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St. Petersburg Council has scheduled a hearing on Thursday (Oct. 8) on a proposal to increase residential density in Coastal High Hazard Areas (CHHAs). We have serious concerns regarding this proposal. As sea level rise is imminent in the near future, this does not seem like a sane or practical move. It appears that there is pressure from developers to increase density in CHHAs.
Why would St. Petersburg, which is in one of the top 15 cities in the U.S. most vulnerable to sea level rise, want to increase development in its CHHAs? At a minimum, we suggest that the issue be studied as part of the Vision 2050 planning process.
We are urging City Council to delay the vote on this proposal,which seems counter-intuitive. It makes little sense for local leaders to invite more people to live, and more money to be invested, in areas vulnerable to catastrophe and potential climate change rather than building on higher ground.
Here are a few questions that do not seem answered on the City’s online information about this proposal:
1. Design Standards. What are the higher design standards that would apply to increased residential density in CHHAs? How do they compare to current standards in non-CHHAs? Are the current design standards in non-CHHAs adequate as sea levels rise and hurricanes become stronger and more frequent?
2. Neighborhood Impact. In what neighborhoods, besides Carillon, would the increased residential density be permitted? How would the increases in residential development affect biodiversity, water quality, storm water runoff, character and resiliency in the Salt Creek corridor and surrounding neighborhoods including downtown St. Petersburg?
3. Evacuations. How will the additional traffic from increased density affect evacuations for the rest of St. Petersburg in the event that they become necessary?
4. Infrastructure. The decision to increase density anywhere in St. Petersburg will have an impact on the City overall, not just the 41 percent within the CHHA. The investment needed to increase the capacity of current and planned infrastructure to handle the proposed density is reason enough to wait. Should not the impact on infrastructure of increased density be considered holistically?
5. Vetting by Emergency Management and Transportation Agencies. Has this proposal been vetted by the Pinellas County Emergency Management Agency and Federal Emergency Management Agency (FEMA)? Has the potential impact of this proposal been vetted by City and Regional transportation agencies including TBARTA?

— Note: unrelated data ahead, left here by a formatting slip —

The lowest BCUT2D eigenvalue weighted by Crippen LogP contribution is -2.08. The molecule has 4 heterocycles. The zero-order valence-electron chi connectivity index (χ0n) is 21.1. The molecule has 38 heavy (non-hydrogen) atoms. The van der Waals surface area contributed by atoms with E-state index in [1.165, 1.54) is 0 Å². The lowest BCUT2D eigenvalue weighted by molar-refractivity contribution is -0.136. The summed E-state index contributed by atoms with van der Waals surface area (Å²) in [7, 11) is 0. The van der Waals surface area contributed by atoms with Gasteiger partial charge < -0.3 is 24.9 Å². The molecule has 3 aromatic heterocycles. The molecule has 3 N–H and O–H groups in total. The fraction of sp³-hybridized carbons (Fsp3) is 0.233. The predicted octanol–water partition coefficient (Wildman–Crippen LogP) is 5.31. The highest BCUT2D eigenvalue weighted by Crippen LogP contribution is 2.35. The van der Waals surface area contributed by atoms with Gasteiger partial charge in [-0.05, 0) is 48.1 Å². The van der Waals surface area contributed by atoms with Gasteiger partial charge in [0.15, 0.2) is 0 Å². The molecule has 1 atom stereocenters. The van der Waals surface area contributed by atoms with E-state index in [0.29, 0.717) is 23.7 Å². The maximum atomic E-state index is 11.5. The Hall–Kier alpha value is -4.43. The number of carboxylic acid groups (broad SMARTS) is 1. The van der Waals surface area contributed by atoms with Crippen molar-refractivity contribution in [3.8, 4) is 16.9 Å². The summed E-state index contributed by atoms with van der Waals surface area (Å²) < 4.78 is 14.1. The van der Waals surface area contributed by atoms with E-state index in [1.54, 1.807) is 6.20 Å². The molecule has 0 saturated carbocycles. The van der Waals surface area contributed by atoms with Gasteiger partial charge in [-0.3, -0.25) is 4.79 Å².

6. Vetting by the TBRPC. As per the Tampa Bay Regional Resilience Coalition (TBRPC) website (http://www.tbrpc.org/resiliency), “This collaboration strengthens our region’s ability to plan for the changing climate; reduce impacts and secure increased federal funding to support resilient infrastructure improvements; adaptation and mitigation programs that protect our communities, properties, and economies.” Has this proposal been evaluated by the TBRPC, which is comprised of members from six adjacent counties and 21 municipalities that come together to discuss complex regional issues, develop strategic regional responses for resolving them, and build consensus for setting and accomplishing regional goals?
7. Sinking Cities. FEMA maps for 2100 and the Phoenix simulation of a Category 5 Storm crossing St. Petersburg show the City becoming an island. Many coastal cities are sinking in the world and the United States, among them, Charleston and Miami. There is some speculation by scientists that the sinking of Miami and Charleston is due in large part to overbuilding. Have any studies been done to evaluate if St. Petersburg has sunk at all, and the potential to do so in the near future? Wouldn’t the increase in density in CHHAs accelerate this?
8. Affordable Housing and Gentrification. This proposal is being sold as a way to create more affordable housing and to prevent gentrification in South St. Petersburg. Are there any guarantees that will accomplish either goal? There are still other areas of St. Petersburg that are appropriate for higher density, e.g., along 34th Street North and South, and potentially where I-375 is located, if it were torn down.
9. Overbuilding. St Petersburg is already almost fully developed. There is not much more room for new building, resulting in pressure to “build-up.” How will this proposal affect the character and quality of life in St. Petersburg? At some point, will St. Petersburg be virtually all “built-out”? Will overbuilding and lack of affordable housing discourage the artists, small businesses and entrepreneurs from staying and locating here? Do we want St. Petersburg to end up like Ft. Lauderdale?
10. Tall Buildings. Not only are tall buildings at risk to greater wind and hurricane damage, but they create a canyon effect casting long shadows over neighboring properties, bicycle riders, and walkers. Shouldn’t St Petersburg be moving toward moderate-size buildings, especially in coastal areas?
11. Climate Change Concerns. As climate change is becoming a serious and potentially damaging threat to St. Petersburg, should not changes and current land use development policy consider the potential for how development in the CHHAs could be impacted by this?
In conclusion, we urge the members of City Council to wait to consider the broader picture of any additional development policy in the Vision 2050 process. At a minimum, we urge Council to exclude downtown St. Petersburg and the neighborhoods in a three-mile radius of Salt Creek from the increased residential density. Another option would be to limit the provisions to one small area on a temporary trial basis. Yet another option would be to require that a large percentage of any new residential buildings with more than 10 units be dedicated to affordable housing.
This article was co-authored by Margaret Zak